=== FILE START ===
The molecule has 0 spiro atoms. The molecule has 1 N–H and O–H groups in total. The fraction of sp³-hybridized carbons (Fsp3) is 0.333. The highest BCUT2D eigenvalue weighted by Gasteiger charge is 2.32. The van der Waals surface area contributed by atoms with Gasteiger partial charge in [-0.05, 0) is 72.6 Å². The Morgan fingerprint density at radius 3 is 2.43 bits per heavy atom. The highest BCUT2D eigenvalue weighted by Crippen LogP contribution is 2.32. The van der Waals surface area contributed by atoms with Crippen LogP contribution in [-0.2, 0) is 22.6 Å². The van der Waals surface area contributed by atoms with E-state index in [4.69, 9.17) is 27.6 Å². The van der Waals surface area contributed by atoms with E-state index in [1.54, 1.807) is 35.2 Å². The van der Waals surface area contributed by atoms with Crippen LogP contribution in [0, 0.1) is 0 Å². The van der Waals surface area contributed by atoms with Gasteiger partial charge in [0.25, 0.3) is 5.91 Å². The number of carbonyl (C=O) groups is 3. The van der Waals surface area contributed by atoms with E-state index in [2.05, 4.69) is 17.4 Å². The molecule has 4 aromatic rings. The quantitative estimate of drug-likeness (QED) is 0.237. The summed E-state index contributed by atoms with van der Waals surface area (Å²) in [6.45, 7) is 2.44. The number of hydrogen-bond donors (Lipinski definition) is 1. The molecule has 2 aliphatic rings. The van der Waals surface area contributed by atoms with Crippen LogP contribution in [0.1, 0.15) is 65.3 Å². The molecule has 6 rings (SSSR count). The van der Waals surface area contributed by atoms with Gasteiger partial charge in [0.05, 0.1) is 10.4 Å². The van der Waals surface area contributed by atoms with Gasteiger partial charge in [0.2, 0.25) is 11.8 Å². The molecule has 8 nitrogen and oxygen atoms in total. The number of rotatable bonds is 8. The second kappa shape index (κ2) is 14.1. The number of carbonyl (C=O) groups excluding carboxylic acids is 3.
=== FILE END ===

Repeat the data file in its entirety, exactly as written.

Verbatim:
The molecule has 0 spiro atoms. The molecule has 1 N–H and O–H groups in total. The fraction of sp³-hybridized carbons (Fsp3) is 0.333. The highest BCUT2D eigenvalue weighted by Gasteiger charge is 2.32. The van der Waals surface area contributed by atoms with Gasteiger partial charge in [-0.05, 0) is 72.6 Å². The Morgan fingerprint density at radius 3 is 2.43 bits per heavy atom. The highest BCUT2D eigenvalue weighted by Crippen LogP contribution is 2.32. The van der Waals surface area contributed by atoms with Crippen LogP contribution in [-0.2, 0) is 22.6 Å². The van der Waals surface area contributed by atoms with E-state index in [4.69, 9.17) is 27.6 Å². The van der Waals surface area contributed by atoms with E-state index in [1.54, 1.807) is 35.2 Å². The van der Waals surface area contributed by atoms with Crippen LogP contribution in [0, 0.1) is 0 Å². The van der Waals surface area contributed by atoms with Gasteiger partial charge in [0.25, 0.3) is 5.91 Å². The number of carbonyl (C=O) groups is 3. The van der Waals surface area contributed by atoms with E-state index in [2.05, 4.69) is 17.4 Å². The molecule has 4 aromatic rings. The quantitative estimate of drug-likeness (QED) is 0.237. The summed E-state index contributed by atoms with van der Waals surface area (Å²) in [6.45, 7) is 2.44. The number of hydrogen-bond donors (Lipinski definition) is 1. The molecule has 2 aliphatic rings. The van der Waals surface area contributed by atoms with Crippen LogP contribution in [0.1, 0.15) is 65.3 Å². The molecule has 6 rings (SSSR count). The van der Waals surface area contributed by atoms with Gasteiger partial charge in [0.05, 0.1) is 10.4 Å². The van der Waals surface area contributed by atoms with Gasteiger partial charge in [0.2, 0.25) is 11.8 Å². The molecule has 8 nitrogen and oxygen atoms in total. The number of rotatable bonds is 8. The second kappa shape index (κ2) is 14.1. The number of carbonyl (C=O) groups excluding carboxylic acids is 3.